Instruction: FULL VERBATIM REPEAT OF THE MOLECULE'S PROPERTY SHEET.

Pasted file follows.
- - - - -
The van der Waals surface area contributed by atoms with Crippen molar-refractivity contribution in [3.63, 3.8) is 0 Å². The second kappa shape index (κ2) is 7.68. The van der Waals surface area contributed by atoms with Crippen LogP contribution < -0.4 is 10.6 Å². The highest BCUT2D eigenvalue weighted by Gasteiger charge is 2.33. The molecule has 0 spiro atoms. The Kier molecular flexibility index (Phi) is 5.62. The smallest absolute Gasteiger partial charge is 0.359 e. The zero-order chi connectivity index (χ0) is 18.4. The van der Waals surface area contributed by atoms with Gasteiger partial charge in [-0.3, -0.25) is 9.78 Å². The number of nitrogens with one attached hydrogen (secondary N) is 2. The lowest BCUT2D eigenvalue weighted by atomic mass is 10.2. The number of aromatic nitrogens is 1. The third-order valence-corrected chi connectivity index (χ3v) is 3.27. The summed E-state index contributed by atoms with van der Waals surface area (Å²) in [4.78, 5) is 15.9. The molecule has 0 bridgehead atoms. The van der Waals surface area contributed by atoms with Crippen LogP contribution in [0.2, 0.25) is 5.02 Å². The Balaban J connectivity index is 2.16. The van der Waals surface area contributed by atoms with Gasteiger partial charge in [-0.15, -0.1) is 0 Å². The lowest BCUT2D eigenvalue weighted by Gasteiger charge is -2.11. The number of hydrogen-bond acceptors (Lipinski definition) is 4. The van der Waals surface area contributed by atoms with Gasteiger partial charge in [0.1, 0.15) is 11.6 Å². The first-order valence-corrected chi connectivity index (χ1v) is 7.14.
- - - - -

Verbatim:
The van der Waals surface area contributed by atoms with Crippen molar-refractivity contribution in [3.63, 3.8) is 0 Å². The second kappa shape index (κ2) is 7.68. The van der Waals surface area contributed by atoms with Crippen LogP contribution < -0.4 is 10.6 Å². The highest BCUT2D eigenvalue weighted by Gasteiger charge is 2.33. The molecule has 0 spiro atoms. The Kier molecular flexibility index (Phi) is 5.62. The smallest absolute Gasteiger partial charge is 0.359 e. The zero-order chi connectivity index (χ0) is 18.4. The van der Waals surface area contributed by atoms with Gasteiger partial charge in [-0.3, -0.25) is 9.78 Å². The number of nitrogens with one attached hydrogen (secondary N) is 2. The lowest BCUT2D eigenvalue weighted by atomic mass is 10.2. The number of aromatic nitrogens is 1. The third-order valence-corrected chi connectivity index (χ3v) is 3.27. The summed E-state index contributed by atoms with van der Waals surface area (Å²) in [4.78, 5) is 15.9. The molecule has 0 bridgehead atoms. The van der Waals surface area contributed by atoms with Crippen LogP contribution in [0.2, 0.25) is 5.02 Å². The Balaban J connectivity index is 2.16. The van der Waals surface area contributed by atoms with Gasteiger partial charge in [-0.15, -0.1) is 0 Å². The lowest BCUT2D eigenvalue weighted by Gasteiger charge is -2.11. The number of hydrogen-bond acceptors (Lipinski definition) is 4. The van der Waals surface area contributed by atoms with Gasteiger partial charge in [0.1, 0.15) is 11.6 Å². The first-order valence-corrected chi connectivity index (χ1v) is 7.14.